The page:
The Centers for Disease Control and Prevention (CDC) has recently published its “Summary of Infection Prevention Practices in Dental Settings: Basic Expectations for Safe Care” (1), in which it states that: “All dental settings, regardless of the level of care provided, must make infection prevention a priority and should be equipped to observe Standard Precautions and other infection prevention recommendations contained in CDC’s Guidelines for infection control in dental health-care settings - 2003.” It also says: “Standard precautions are the minimum infection prevention practices that apply to all patient care, regardless of the suspected or confirmed infection status of the patient, in any setting where health care is delivered.” Oosthuysen has reviewed compliance with infection-control recommendations in oral healthcare facilities (OHF) in developed and developing countries, but there is less information concerning specific recommendations for compliance and occupational hazards in orthodontic facilities (OF) (2-6). We adopted the infection prevention checklists of the CDC Summary (sections I: policies and practices; section II: direct observation of personnel and patient-care practices) to evaluate compliance, and found that we had some problems in applying the recommendations concerning the quality of supplies, and the procedures necessary to adhere to the Standard Precautions of hand hygiene, the use of personal protective equipment (PPE), respiratory hygiene/cough etiquette, sharps safety, orthodontic instrument reconditioning (7), cleaning and disinfecting clinical contact surfaces, impression disinfection, and dental unit water lines (DUWL). Difficulties and operative problems on these have been divided into nine focus areas supported by a vast body of recent literature and multidisciplinary connections.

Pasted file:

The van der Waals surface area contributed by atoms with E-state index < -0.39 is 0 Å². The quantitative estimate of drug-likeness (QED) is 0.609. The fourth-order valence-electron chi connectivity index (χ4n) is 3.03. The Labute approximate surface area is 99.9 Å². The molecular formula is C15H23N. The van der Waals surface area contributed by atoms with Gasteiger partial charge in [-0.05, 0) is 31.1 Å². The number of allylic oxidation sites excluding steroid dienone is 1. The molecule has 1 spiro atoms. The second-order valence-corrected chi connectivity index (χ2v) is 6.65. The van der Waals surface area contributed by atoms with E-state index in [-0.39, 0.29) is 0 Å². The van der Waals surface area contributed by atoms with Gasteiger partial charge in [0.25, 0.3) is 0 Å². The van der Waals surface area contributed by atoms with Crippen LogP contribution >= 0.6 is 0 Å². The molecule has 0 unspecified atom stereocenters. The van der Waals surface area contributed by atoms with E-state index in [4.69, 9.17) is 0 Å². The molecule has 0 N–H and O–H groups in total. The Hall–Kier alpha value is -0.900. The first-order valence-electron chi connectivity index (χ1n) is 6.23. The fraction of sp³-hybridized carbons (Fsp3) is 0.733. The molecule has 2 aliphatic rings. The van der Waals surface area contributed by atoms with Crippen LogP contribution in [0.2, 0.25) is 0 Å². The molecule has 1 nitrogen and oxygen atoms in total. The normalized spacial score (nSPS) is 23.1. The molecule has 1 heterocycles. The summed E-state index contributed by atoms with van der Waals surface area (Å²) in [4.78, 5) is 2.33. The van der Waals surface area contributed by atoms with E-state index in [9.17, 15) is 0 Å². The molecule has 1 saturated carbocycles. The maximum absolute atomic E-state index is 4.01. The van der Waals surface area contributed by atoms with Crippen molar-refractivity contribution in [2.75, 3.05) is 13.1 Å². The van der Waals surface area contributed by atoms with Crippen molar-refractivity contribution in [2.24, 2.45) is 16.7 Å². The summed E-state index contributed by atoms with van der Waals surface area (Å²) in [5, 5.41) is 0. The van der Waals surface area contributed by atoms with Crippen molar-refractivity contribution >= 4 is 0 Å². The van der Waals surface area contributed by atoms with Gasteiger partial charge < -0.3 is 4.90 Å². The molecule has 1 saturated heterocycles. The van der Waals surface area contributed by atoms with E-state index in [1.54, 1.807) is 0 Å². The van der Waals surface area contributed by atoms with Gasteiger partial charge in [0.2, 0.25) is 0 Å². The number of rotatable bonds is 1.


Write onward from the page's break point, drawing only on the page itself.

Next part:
2. Evidence Acquisition

The electronic literature search was conducted via the PubMed and Google Scholar databases (from January 2010 up to and including May 2016) using various combinations of the following key indexing terms: (a) orthodontics; (b) patient safety; (c) cross-infection control; (d) pliers; (e) sterilization; (f) reconditioning; (g) critical items; (h) semicritical items; (i) hand hygiene; (l) DUWL; (m) corrosion; (n) sharps safety; (o) PPE; (p) impression disinfection; (q) disinfection; (r) guidelines. Then, bibliographic material from the papers has been used in order to find other or older appropriate sources. A total of 95 English papers or documents from manufactures were found suitable to be included in this manuscript. Only few do not have a DOI or PubMed classification.

3. Results

3.1. Orthodontic Patient Safety